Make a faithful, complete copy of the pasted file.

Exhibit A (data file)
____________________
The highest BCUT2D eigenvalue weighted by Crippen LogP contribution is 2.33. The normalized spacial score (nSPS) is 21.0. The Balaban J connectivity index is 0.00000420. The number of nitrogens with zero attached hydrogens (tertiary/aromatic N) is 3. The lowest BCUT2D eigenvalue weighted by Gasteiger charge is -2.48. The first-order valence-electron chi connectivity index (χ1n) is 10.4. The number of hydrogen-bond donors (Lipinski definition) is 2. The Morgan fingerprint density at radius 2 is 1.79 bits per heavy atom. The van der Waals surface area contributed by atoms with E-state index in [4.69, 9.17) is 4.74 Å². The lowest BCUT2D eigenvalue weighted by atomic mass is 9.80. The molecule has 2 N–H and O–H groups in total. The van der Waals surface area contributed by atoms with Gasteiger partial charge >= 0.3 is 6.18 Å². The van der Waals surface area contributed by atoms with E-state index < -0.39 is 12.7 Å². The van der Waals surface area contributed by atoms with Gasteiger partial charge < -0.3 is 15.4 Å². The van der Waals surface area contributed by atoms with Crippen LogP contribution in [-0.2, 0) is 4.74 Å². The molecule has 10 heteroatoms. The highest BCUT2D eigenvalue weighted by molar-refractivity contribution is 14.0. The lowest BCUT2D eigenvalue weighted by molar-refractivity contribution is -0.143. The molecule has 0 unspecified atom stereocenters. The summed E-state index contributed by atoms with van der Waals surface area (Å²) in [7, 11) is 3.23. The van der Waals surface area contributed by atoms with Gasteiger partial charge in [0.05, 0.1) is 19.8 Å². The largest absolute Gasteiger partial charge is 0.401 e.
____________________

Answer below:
The highest BCUT2D eigenvalue weighted by Crippen LogP contribution is 2.33. The normalized spacial score (nSPS) is 21.0. The Balaban J connectivity index is 0.00000420. The number of nitrogens with zero attached hydrogens (tertiary/aromatic N) is 3. The lowest BCUT2D eigenvalue weighted by Gasteiger charge is -2.48. The first-order valence-electron chi connectivity index (χ1n) is 10.4. The number of hydrogen-bond donors (Lipinski definition) is 2. The Morgan fingerprint density at radius 2 is 1.79 bits per heavy atom. The van der Waals surface area contributed by atoms with E-state index in [4.69, 9.17) is 4.74 Å². The lowest BCUT2D eigenvalue weighted by atomic mass is 9.80. The molecule has 2 N–H and O–H groups in total. The van der Waals surface area contributed by atoms with Gasteiger partial charge >= 0.3 is 6.18 Å². The van der Waals surface area contributed by atoms with E-state index < -0.39 is 12.7 Å². The van der Waals surface area contributed by atoms with Gasteiger partial charge < -0.3 is 15.4 Å². The van der Waals surface area contributed by atoms with Crippen LogP contribution in [-0.2, 0) is 4.74 Å². The molecule has 10 heteroatoms. The highest BCUT2D eigenvalue weighted by molar-refractivity contribution is 14.0. The lowest BCUT2D eigenvalue weighted by molar-refractivity contribution is -0.143. The molecule has 0 unspecified atom stereocenters. The summed E-state index contributed by atoms with van der Waals surface area (Å²) in [7, 11) is 3.23. The van der Waals surface area contributed by atoms with Gasteiger partial charge in [0.05, 0.1) is 19.8 Å². The largest absolute Gasteiger partial charge is 0.401 e.